Home / Blog / Santa Rosa food truck owner took a chance on birria and it changed everything

Santa Rosa food truck owner took a chance on birria and it changed everything

May 21, 2024May 21, 2024

Restaurant: 1630 Sebastopol Rd., Santa Rosa; (707) 701-1176

Food truck: 921 Sebastopol Rd., Santa Rosa; (707) 393-7900

Tuesday–Saturday, 10 a.m.–10 p.m.; Sunday, 9 a.m.–9 p.m.; Closed Monday

Restaurants change their menus all the time, sometimes in line with what’s popular or new.

But when Gustavo Cazares decided several years ago to focus his taco truck’s menu on birria, it wasn’t to catch the wave of an emerging food trend. It was a business decision that profoundly transformed his family’s life.

In the kitchen of Jalapeno Mexican Grill, the restaurant he opened two years ago on Sebastopol Road in Santa Rosa’s Roseland neighborhood, Cazares shared his basic recipe and method for making birria. His son Jonny translated for his father, who speaks English but feels more comfortable expressing himself in Spanish.

Birria, a dish common in the Mexican state of Jalisco, is traditionally made with goat, lamb, mutton or whatever meat is plentiful. In the U.S., beef is typically the meat of choice. It’s like a pot roast, but with the addition of a puree of chiles and spices that seasons the meat and its resulting broth. Translated, birria colloquially means “mess,” which may refer to the appearance of the meat that shreds easily after cooking a few hours low and slow.

Cazares served birria from his food truck off and on starting in 2018, so he already had the recipe dialed in when the dish, and more specifically quesabirria — a taco stuffed with birria and cheese, exploded in popularity in 2020, making its way from Tijuana and Los Angeles to the Bay Area.

By then, Cazares and his sons, Gustavo Jr. and Jonny, had been serving quesabirra to a legion of fans who, as shown in an Instagram video, often lined up by the hundreds for a taste of red-tinged tacos, tortas and mulitas (meat and cheese sandwiched between two tortillas instead of just one folded over).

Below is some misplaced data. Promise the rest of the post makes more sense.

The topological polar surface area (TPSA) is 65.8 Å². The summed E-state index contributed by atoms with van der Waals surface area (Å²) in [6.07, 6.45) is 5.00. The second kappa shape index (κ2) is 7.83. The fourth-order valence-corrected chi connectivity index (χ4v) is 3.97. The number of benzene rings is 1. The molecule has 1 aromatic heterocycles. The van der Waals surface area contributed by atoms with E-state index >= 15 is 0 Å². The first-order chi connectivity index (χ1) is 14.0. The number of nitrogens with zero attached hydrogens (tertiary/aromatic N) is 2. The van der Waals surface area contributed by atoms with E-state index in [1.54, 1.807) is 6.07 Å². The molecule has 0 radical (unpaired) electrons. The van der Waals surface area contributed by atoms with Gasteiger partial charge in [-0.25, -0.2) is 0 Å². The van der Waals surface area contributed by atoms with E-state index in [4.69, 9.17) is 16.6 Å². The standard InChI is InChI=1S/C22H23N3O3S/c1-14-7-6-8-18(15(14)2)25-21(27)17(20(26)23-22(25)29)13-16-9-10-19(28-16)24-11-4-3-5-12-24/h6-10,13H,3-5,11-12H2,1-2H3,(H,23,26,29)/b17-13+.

A post shared by Jalapeño Mexican Grill (@jalapenomexicangrills)

Their first day out, they quickly sold through 100 pounds of birria. They doubled, then tripled their supply as word got out about their truck parked in front of a gas station on Gravenstein Highway in Sebastopol. They continued to sell out, forcing them to turn away the throngs of customers who lined up, masked, on social distancing dots. It would be enough to stress out any vendor, but not Cazares.

“Every time I looked out the window, I was thanking God for the opportunity. It was the blessing I was looking for,” Cazares said.

Part of quesabirria’s appeal is its vermilion hue. Cazares demonstrated how to make them, first dipping corn tortillas into the chile-infused fat skimmed from the meat broth and placing them on a flat-top stove to fry, then topping them generously with birria and cheese. He folded the tortillas over and continued frying them and basting occasionally with the fat until they were perfectly balanced between soft and crisp.

Another appealing feature is the rich spiced broth, or consommé, often ordered alongside to dunk the tacos in or just to sip on. It’s also, as the Cazares family discovered, a great base for ramen, which they added to their menu in May 2020, followed a month later by birria pizza made on flour tortillas.

As their menu offerings grew, so did their fan base. With each taco, burrito and bowl of ramen they sold, the family’s fortune changed.

Cazares spent his young life in Mexico City and moved to Santa Rosa when he was 13.

“I came to Santa Rosa for a vacation and spent two to three months (visiting my older brothers),” he said. “When it was time to go back, I wanted to stay here rather than go back home to school.”